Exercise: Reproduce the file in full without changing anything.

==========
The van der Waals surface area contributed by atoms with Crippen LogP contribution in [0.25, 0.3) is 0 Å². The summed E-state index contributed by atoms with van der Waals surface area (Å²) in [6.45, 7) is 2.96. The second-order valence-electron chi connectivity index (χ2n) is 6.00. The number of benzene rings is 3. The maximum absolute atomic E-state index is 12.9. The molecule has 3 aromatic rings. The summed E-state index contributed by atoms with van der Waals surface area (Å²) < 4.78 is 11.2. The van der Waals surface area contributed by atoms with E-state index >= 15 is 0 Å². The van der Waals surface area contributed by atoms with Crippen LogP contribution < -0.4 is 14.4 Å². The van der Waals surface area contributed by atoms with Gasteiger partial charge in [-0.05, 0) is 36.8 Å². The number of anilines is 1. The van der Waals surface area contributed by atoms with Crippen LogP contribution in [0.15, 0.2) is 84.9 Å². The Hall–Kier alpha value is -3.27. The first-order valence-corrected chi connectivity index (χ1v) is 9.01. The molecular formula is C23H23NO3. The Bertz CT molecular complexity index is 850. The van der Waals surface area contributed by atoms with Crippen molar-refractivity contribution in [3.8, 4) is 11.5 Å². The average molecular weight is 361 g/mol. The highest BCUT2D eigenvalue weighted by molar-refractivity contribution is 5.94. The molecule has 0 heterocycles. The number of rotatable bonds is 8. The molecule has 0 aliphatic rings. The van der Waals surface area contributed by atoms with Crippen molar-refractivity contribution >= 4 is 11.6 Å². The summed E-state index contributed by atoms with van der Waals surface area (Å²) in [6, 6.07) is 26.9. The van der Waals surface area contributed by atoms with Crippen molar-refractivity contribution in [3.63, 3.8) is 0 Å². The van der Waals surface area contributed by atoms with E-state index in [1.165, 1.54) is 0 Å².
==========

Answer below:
The van der Waals surface area contributed by atoms with Crippen LogP contribution in [0.25, 0.3) is 0 Å². The summed E-state index contributed by atoms with van der Waals surface area (Å²) in [6.45, 7) is 2.96. The second-order valence-electron chi connectivity index (χ2n) is 6.00. The number of benzene rings is 3. The maximum absolute atomic E-state index is 12.9. The molecule has 3 aromatic rings. The summed E-state index contributed by atoms with van der Waals surface area (Å²) < 4.78 is 11.2. The van der Waals surface area contributed by atoms with E-state index >= 15 is 0 Å². The van der Waals surface area contributed by atoms with Crippen LogP contribution < -0.4 is 14.4 Å². The van der Waals surface area contributed by atoms with Gasteiger partial charge in [-0.05, 0) is 36.8 Å². The number of anilines is 1. The van der Waals surface area contributed by atoms with Crippen LogP contribution in [0.15, 0.2) is 84.9 Å². The Hall–Kier alpha value is -3.27. The first-order valence-corrected chi connectivity index (χ1v) is 9.01. The molecular formula is C23H23NO3. The Bertz CT molecular complexity index is 850. The van der Waals surface area contributed by atoms with Crippen molar-refractivity contribution in [3.8, 4) is 11.5 Å². The average molecular weight is 361 g/mol. The highest BCUT2D eigenvalue weighted by molar-refractivity contribution is 5.94. The molecule has 0 heterocycles. The number of rotatable bonds is 8. The molecule has 0 aliphatic rings. The van der Waals surface area contributed by atoms with Crippen molar-refractivity contribution >= 4 is 11.6 Å². The summed E-state index contributed by atoms with van der Waals surface area (Å²) in [6, 6.07) is 26.9. The van der Waals surface area contributed by atoms with Crippen molar-refractivity contribution in [3.63, 3.8) is 0 Å². The van der Waals surface area contributed by atoms with E-state index in [1.165, 1.54) is 0 Å².